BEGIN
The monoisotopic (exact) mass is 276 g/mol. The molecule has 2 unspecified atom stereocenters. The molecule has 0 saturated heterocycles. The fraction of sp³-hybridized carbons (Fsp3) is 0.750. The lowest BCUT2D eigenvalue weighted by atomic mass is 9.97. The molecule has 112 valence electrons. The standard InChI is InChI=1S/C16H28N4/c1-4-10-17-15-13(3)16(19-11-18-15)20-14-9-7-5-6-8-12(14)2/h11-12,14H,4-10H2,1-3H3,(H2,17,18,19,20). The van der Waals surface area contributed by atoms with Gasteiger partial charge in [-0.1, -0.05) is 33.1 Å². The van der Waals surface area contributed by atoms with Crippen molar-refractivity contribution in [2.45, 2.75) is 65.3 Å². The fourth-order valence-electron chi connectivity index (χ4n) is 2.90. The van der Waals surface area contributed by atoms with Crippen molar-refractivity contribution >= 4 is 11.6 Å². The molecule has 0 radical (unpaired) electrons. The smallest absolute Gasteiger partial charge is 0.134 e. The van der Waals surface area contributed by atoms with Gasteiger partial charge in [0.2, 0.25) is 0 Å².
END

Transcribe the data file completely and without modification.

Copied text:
The monoisotopic (exact) mass is 276 g/mol. The molecule has 2 unspecified atom stereocenters. The molecule has 0 saturated heterocycles. The fraction of sp³-hybridized carbons (Fsp3) is 0.750. The lowest BCUT2D eigenvalue weighted by atomic mass is 9.97. The molecule has 112 valence electrons. The standard InChI is InChI=1S/C16H28N4/c1-4-10-17-15-13(3)16(19-11-18-15)20-14-9-7-5-6-8-12(14)2/h11-12,14H,4-10H2,1-3H3,(H2,17,18,19,20). The van der Waals surface area contributed by atoms with Gasteiger partial charge in [-0.1, -0.05) is 33.1 Å². The van der Waals surface area contributed by atoms with Crippen molar-refractivity contribution in [2.45, 2.75) is 65.3 Å². The fourth-order valence-electron chi connectivity index (χ4n) is 2.90. The van der Waals surface area contributed by atoms with Crippen molar-refractivity contribution >= 4 is 11.6 Å². The molecule has 0 radical (unpaired) electrons. The smallest absolute Gasteiger partial charge is 0.134 e. The van der Waals surface area contributed by atoms with Gasteiger partial charge in [0.2, 0.25) is 0 Å².